Music fest organisers face $139m lawsuit

The Fyre Festival had been promoted as a pair of luxurious concert weekends in the Bahamas.
The Fyre Festival had been promoted as a pair of luxurious concert weekends in the Bahamas.PHOTO: FYRE FESTIVAL/FACEBOOK

NEW YORK • Last Friday, the music industry woke up to the news that the Fyre Festival, promoted as a pair of luxurious concert weekends in the Bahamas, had been abruptly cancelled, with attendees taking to social media to post images of shoddy beach accommodation and far-from- gourmet meals.

And then, for the festival organisers, the legal and financial reckoning began.

Over the weekend, one disappointed ticket buyer filed a lawsuit alleging fraud and the Bahamian government sought to reassure travellers of the safety of the islands.

The lawsuit, which seeks US$100 million (S$139 million) and class- action status, was filed by Mr Mark J. Geragos, a celebrity lawyer who has represented singers Chris Brown and Kesha, on behalf of Mr Daniel Jung, a Los Angeles man who, according to the suit, paid US$2,000 for a ticket and airfare to the festival.

The event, promoted by Instagram influencers and models such as Kendall Jenner, Bella Hadid and Emily Ratajkowski, was advertised as including popular acts such as Blink-182, Major Lazer, Migos and Rae Sremmurd.

Rapper Ja Rule and his business partner, technology entrepreneur Billy McFarland, were behind the festival. Attendees were promised music, catered meals and VIP accommodation in a beach paradise.

But once the first fans arrived on flights from Miami last Thursday, it was clear that the festival was not what it was promised to be. According to Mr Jung's suit, the scene "was closer to The Hunger Games or Lord Of The Flies than Coachella".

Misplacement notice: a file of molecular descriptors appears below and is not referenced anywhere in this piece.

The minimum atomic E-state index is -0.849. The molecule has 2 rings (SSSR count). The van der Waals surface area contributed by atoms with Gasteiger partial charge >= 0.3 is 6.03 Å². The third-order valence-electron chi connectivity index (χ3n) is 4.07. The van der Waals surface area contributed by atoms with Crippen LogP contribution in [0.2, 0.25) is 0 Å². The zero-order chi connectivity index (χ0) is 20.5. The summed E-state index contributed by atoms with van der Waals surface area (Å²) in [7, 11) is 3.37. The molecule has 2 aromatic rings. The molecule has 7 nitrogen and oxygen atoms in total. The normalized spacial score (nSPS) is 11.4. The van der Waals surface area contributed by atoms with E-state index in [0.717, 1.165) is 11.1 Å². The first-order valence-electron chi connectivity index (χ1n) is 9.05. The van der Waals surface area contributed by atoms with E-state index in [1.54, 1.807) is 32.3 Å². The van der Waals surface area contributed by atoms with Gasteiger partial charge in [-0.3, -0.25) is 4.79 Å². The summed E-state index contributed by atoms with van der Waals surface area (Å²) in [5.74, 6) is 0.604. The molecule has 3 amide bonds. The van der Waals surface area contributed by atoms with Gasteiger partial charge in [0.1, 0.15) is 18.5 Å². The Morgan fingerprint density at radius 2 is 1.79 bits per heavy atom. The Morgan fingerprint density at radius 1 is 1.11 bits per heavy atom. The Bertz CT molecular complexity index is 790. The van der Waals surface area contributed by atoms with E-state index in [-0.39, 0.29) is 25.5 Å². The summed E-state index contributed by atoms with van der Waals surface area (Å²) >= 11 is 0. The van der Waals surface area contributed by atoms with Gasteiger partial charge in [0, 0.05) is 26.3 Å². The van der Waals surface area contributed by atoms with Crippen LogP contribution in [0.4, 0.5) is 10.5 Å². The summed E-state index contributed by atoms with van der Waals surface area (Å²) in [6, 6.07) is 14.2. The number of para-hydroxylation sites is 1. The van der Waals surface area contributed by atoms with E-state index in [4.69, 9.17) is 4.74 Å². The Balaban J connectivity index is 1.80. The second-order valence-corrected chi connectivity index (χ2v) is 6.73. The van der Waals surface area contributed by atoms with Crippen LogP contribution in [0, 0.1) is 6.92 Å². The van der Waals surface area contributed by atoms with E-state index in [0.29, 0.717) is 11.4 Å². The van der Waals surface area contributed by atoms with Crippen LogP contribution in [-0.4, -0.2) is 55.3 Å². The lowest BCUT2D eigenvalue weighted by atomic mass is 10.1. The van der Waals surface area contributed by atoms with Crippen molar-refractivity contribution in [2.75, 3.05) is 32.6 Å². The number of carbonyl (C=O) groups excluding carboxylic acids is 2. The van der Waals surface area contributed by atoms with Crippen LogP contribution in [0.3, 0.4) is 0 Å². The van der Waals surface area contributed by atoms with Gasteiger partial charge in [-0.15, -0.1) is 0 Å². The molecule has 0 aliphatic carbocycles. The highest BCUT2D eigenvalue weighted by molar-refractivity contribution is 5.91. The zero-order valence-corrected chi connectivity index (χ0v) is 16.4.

In an e-mail, Mr Geragos said that "we have been inundated with people distraught over what happened" who wanted to join the suit, filed on Sunday in federal court in California.

The organisers issued a statement saying: "The Fyre Festival is a dream and a vision that we regrettably did not see come to life how we imagined in 2017, but our main priority now is rectifying the situation and helping all affected guests."

It is still not clear how, or when, the event fell apart. Last month, The Wall Street Journal reported that some of the performers had not been paid advances, but talent agents representing acts on the bill said the fees were eventually paid.

Blink-182 withdrew last Thursday afternoon, telling their fans: "We're not confident that we would have what we need to give you the quality of performances we always give."

In a lengthy statement, the director-general of the Bahamas Ministry of Tourism, Ms Joy Jibrilu, defended Great Exuma, where the festival was to be held, as a developed island with a fully functioning infrastructure. And one more thing: "Despite reports, the waters surrounding Great Exuma are not shark-infested," she said.

The festival organisers have cited rough weather as one cause of complications at the event site, but also admitted in a statement: "We were simply in over our heads."

An e-mail sent over the weekend to ticket holders included a link to an online form for requesting refunds. It also promised that Mr McFarland would make a personal apology by telephone and asked ticket holders for the best number to use to contact them.

"We are now one of the world's most famous festivals," the note stated, "for all the wrong reasons".


A version of this article appeared in the print edition of The Straits Times on May 03, 2017, with the headline 'Music fest organisers face $139m lawsuit'. Print Edition | Subscribe